Abortion chain CEO thinks women ‘need abortion.’ She couldn’t be more wrong
July 11, 2017 (SPUC) — Abortion provider bpas has said that half of the women who have abortions at their clinics were using contraception, leading chief executive Ann Furedi to say that "abortion is birth control that women need when their regular method lets them down."
It is often argued that the way to reduce abortions is to increase access to contraception. However, bpas, one of Britain's biggest private abortion providers, has today published research saying that 51.2 percent of women who terminated pregnancies at their clinics in 2016 were using at least one type of contraception. One in four were using the supposedly more reliable hormonal contraception or a long acting reversible contraceptive method (LARC), such as the inter-uterine coil.
Contraception isn't the answer
Going against decades of conventional pro-choice wisdom, Ann Furedi said: "The answer to unsafe abortion is not contraception, it is safe abortion. When you encourage women to use contraception, you give them the sense that they can control their fertility – but if you do not provide safe abortion services when that contraception fails you are doing them a great disservice. Our data shows women cannot control their fertility through contraception alone, even when they are using some of the most effective methods." She made similar comments about the inability of contraception to stop abortion on Woman's Hour.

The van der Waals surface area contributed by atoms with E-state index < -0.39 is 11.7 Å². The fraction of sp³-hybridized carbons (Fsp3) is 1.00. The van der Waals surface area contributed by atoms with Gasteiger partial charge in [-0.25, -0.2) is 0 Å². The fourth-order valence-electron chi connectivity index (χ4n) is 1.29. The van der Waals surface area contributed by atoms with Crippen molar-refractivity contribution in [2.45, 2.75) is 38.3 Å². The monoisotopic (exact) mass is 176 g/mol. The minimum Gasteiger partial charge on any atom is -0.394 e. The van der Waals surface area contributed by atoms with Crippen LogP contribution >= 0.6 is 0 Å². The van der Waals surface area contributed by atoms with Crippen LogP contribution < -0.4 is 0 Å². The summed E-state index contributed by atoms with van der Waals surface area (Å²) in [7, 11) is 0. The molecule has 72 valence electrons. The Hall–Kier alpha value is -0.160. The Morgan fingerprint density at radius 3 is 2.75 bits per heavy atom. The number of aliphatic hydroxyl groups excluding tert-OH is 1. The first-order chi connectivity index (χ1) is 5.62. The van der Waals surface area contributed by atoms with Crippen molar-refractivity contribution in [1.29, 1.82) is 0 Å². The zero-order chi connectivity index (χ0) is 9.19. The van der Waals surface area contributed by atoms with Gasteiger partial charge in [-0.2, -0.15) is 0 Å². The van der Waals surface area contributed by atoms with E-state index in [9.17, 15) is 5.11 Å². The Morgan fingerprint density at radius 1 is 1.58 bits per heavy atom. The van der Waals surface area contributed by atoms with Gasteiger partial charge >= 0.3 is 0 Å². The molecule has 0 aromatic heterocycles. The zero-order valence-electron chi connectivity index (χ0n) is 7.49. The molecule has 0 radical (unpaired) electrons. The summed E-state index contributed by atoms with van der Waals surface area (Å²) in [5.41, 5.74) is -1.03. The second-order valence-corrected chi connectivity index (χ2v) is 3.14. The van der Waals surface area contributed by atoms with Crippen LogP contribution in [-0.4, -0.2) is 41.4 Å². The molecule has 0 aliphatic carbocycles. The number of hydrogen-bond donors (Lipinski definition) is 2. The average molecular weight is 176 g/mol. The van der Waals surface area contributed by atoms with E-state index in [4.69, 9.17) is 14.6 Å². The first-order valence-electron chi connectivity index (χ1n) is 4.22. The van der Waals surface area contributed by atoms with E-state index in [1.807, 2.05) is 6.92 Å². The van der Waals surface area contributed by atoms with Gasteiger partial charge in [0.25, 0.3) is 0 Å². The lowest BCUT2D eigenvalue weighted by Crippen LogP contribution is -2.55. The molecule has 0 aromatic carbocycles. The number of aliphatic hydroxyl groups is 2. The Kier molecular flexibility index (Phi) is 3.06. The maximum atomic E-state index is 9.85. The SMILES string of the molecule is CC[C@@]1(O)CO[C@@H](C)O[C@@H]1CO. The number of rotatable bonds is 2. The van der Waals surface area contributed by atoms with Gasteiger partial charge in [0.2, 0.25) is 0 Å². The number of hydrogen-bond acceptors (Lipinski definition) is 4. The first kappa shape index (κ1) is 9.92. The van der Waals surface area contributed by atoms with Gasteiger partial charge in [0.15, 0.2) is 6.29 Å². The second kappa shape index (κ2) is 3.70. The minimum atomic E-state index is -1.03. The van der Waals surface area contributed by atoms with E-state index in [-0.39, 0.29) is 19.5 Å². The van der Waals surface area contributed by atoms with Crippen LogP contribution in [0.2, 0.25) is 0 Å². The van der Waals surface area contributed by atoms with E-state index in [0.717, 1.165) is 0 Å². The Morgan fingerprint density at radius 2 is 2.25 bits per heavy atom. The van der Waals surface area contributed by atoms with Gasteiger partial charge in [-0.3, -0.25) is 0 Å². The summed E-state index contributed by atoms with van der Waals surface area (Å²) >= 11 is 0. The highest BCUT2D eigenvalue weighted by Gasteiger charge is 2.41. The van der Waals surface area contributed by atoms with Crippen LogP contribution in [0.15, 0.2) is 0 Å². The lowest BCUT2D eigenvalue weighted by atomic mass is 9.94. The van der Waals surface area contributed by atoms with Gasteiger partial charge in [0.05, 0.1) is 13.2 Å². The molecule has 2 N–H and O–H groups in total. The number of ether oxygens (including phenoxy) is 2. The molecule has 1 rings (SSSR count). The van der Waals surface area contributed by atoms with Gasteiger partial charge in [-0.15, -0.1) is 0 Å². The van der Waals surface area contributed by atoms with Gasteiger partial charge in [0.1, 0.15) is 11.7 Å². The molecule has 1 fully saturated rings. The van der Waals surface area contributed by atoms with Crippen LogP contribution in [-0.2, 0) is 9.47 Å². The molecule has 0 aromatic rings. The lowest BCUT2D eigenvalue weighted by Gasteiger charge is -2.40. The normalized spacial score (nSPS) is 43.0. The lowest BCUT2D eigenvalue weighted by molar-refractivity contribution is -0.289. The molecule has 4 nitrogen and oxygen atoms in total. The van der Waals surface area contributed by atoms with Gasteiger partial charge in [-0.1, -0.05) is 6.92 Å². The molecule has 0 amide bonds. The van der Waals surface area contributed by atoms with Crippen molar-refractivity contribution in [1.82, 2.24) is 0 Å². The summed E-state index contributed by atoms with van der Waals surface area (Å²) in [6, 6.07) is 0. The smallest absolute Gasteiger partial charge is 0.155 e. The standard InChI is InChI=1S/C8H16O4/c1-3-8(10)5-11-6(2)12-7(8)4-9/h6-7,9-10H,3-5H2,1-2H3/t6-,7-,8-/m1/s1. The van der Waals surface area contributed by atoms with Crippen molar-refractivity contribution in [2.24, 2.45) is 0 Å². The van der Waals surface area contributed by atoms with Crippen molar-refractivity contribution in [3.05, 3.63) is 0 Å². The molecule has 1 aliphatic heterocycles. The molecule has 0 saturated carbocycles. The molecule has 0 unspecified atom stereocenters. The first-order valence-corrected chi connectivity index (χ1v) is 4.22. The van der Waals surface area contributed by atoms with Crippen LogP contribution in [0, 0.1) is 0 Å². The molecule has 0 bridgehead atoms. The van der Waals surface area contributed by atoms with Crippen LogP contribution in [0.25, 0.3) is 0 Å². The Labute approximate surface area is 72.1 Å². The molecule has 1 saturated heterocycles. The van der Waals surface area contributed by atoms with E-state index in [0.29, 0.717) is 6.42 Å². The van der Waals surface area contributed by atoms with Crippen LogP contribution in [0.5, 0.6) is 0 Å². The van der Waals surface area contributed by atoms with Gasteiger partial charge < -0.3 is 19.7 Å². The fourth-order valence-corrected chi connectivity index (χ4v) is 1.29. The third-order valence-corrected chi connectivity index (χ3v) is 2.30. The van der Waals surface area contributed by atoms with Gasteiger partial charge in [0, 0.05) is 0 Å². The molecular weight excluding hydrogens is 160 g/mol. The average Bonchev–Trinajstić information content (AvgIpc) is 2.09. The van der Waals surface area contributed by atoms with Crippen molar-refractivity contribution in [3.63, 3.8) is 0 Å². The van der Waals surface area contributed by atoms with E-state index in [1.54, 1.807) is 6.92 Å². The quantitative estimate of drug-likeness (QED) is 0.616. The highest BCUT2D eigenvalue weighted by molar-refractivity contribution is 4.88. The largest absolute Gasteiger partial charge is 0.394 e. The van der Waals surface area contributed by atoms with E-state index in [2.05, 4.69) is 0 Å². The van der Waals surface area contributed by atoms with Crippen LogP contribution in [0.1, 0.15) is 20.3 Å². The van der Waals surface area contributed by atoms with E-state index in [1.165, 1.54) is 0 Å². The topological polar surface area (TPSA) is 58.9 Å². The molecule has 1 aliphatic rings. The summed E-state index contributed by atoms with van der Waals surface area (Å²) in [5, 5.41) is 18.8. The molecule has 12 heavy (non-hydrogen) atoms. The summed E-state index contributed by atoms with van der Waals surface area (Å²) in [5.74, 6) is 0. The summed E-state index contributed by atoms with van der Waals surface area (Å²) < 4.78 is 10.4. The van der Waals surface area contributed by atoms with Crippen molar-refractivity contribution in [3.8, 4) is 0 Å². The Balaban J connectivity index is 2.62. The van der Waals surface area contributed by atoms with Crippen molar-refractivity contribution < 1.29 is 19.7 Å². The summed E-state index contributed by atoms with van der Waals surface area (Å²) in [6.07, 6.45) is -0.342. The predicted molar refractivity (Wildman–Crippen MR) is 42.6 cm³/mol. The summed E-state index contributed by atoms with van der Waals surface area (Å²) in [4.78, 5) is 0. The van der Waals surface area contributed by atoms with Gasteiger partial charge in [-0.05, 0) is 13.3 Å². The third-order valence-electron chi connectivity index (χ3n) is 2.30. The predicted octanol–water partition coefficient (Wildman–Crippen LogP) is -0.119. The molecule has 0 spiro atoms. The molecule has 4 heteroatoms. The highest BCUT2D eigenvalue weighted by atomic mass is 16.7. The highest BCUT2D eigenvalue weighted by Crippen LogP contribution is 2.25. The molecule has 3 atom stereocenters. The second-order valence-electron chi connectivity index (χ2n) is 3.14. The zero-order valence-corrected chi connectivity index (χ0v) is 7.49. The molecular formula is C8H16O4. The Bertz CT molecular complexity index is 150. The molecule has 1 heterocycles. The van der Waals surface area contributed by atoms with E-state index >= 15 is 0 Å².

However, her remarks that abortion is "just another form of birth control" have caused anger. She said: "Family planning is contraception and abortion. Abortion is birth control that women need when their regular method lets them down."
Pushing for late-term abortion
Bpas also published a report today arguing for "why later abortion services are required." Interestingly, it says that women using hormonal ontraception were "presenting significantly later for an abortion than if they had been using no contraception at all" because such methods "can cause side effects which would hinder pregnancy identification." Hormonal contraception often mimics the symptoms of pregnancy and can cause women to skip or have irregular periods, meaning women are not noticing when they do become pregnant.
The report also claimed that women who are victims of domestic abuse or have crisis pregnancies for other reasons "need" access to later term abortion.
Commenting on the story, SPUC's communications officer Alithea Williams said: "Ann Furedi thinks that a woman should be able to have an abortion for any reason (including for the baby's sex) and up to birth, so its no wonder that she supports using abortion as birth control, no matter how repugnant the vast majority of the public find the idea. What is more surprising is to see the abortion industry admitting that contraception does not prevent abortion, something pro-lifers have known for decades. Significantly, the report from bpas today shows that they are trying to capitalise on recent political successes to push for their extreme agenda — abortion up to birth and used as contraception. The public, who, as polling shows take quite an opposite view, need to be aware that this is what is being promoted by an organisation that receives millions in taxpayer funding. Bpas claims to care about women, but the only solution it offers to women in crisis is later and later abortion."
Reprinted with permission from the Society for the Protection of Unborn Children.
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